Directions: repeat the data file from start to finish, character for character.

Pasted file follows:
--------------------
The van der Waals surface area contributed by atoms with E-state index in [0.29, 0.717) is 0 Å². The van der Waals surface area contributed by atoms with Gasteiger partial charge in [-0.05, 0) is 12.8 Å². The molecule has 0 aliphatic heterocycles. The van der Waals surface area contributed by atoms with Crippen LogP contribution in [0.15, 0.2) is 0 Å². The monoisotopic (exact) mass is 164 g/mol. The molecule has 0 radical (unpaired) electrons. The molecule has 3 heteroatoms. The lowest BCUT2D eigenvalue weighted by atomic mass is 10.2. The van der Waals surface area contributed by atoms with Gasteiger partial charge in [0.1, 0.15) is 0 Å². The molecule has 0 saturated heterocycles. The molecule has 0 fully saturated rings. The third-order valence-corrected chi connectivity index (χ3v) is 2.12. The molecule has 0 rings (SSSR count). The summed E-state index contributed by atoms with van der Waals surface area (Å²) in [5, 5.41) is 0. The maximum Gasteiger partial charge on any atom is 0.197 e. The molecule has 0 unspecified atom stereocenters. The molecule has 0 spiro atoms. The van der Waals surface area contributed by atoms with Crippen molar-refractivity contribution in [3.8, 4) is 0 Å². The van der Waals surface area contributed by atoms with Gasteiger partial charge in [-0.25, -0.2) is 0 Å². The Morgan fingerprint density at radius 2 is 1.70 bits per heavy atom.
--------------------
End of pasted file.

The van der Waals surface area contributed by atoms with E-state index in [0.29, 0.717) is 0 Å². The van der Waals surface area contributed by atoms with Gasteiger partial charge in [-0.05, 0) is 12.8 Å². The molecule has 0 aliphatic heterocycles. The van der Waals surface area contributed by atoms with Crippen LogP contribution in [0.15, 0.2) is 0 Å². The monoisotopic (exact) mass is 164 g/mol. The molecule has 0 radical (unpaired) electrons. The molecule has 3 heteroatoms. The lowest BCUT2D eigenvalue weighted by atomic mass is 10.2. The van der Waals surface area contributed by atoms with Gasteiger partial charge in [0.1, 0.15) is 0 Å². The molecule has 0 saturated heterocycles. The molecule has 0 fully saturated rings. The third-order valence-corrected chi connectivity index (χ3v) is 2.12. The molecule has 0 rings (SSSR count). The summed E-state index contributed by atoms with van der Waals surface area (Å²) in [5, 5.41) is 0. The maximum Gasteiger partial charge on any atom is 0.197 e. The molecule has 0 unspecified atom stereocenters. The molecule has 0 spiro atoms. The van der Waals surface area contributed by atoms with Crippen molar-refractivity contribution in [3.8, 4) is 0 Å². The van der Waals surface area contributed by atoms with Gasteiger partial charge in [-0.25, -0.2) is 0 Å². The Morgan fingerprint density at radius 2 is 1.70 bits per heavy atom.